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Dev Dyn. 2009 Apr;238(4):950-5. doi: 10.1002/dvdy.21918.

In vitro embryo culture in defined, sub-microliter volumes.

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Department of Bioengineering, School of Engineering, Stanford University, Stanford, California, USA.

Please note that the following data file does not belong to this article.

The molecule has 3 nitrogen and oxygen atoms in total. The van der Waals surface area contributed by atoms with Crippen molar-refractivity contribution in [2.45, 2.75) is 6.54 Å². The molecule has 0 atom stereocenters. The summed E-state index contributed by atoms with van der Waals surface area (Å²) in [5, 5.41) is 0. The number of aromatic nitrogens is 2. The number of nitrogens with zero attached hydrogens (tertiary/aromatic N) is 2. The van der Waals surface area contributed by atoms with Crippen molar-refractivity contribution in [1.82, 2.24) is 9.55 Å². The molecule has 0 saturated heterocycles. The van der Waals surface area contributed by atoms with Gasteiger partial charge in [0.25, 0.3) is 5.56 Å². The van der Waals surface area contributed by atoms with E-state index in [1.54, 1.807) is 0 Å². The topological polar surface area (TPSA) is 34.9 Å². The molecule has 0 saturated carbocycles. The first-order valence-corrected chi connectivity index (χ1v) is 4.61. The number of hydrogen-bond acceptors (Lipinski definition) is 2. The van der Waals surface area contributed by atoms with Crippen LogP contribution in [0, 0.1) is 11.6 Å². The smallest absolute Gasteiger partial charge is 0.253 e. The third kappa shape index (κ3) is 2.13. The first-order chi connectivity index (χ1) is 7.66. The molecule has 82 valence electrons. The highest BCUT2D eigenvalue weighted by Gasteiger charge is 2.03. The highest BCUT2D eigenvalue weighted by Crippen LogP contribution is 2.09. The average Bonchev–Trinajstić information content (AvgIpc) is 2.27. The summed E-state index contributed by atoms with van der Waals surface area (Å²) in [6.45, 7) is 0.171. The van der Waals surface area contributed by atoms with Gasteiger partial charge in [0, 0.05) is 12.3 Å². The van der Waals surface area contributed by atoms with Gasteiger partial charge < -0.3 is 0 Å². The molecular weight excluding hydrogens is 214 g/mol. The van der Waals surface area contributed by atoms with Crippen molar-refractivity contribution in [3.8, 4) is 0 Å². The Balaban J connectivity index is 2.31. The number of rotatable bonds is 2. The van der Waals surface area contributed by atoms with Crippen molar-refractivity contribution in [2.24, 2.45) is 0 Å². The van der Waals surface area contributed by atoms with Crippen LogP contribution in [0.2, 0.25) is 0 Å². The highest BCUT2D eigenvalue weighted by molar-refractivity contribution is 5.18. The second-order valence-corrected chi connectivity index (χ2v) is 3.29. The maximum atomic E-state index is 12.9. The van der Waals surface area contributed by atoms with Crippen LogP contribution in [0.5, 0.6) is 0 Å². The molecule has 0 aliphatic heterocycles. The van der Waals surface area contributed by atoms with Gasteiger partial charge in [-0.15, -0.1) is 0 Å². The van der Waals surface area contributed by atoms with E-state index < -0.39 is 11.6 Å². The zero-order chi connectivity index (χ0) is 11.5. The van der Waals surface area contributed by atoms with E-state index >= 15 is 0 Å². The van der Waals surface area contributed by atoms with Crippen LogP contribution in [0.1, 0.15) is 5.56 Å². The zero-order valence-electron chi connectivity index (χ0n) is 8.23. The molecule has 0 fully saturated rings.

The high attrition rate of in vitro human embryo culture presents a major obstacle in the treatment of clinical infertility by in vitro fertilization (IVF). Physical and genetic requirements are not well understood for human or mouse preimplantation embryo development. Group culture is an established requirement for optimal embryo development in the mouse model. However, conventional microdrop culture limitations hinder investigations of the effects of physical parameters on in vitro embryo development. We report a microfluidics platform that enables embryo culture in precisely defined, sub-microliter volumes (5-500 nl) which cannot be investigated using conventional methods. Groups of two embryos per microfluidic well successfully developed to the blastocyst stage, at a rate of over 80%, which is comparable to those cultured in 20-microl microdrops. This system can be used to dissect physical requirements of in vitro single or group embryo culture, and be made highly parallel to increase experimental throughput.

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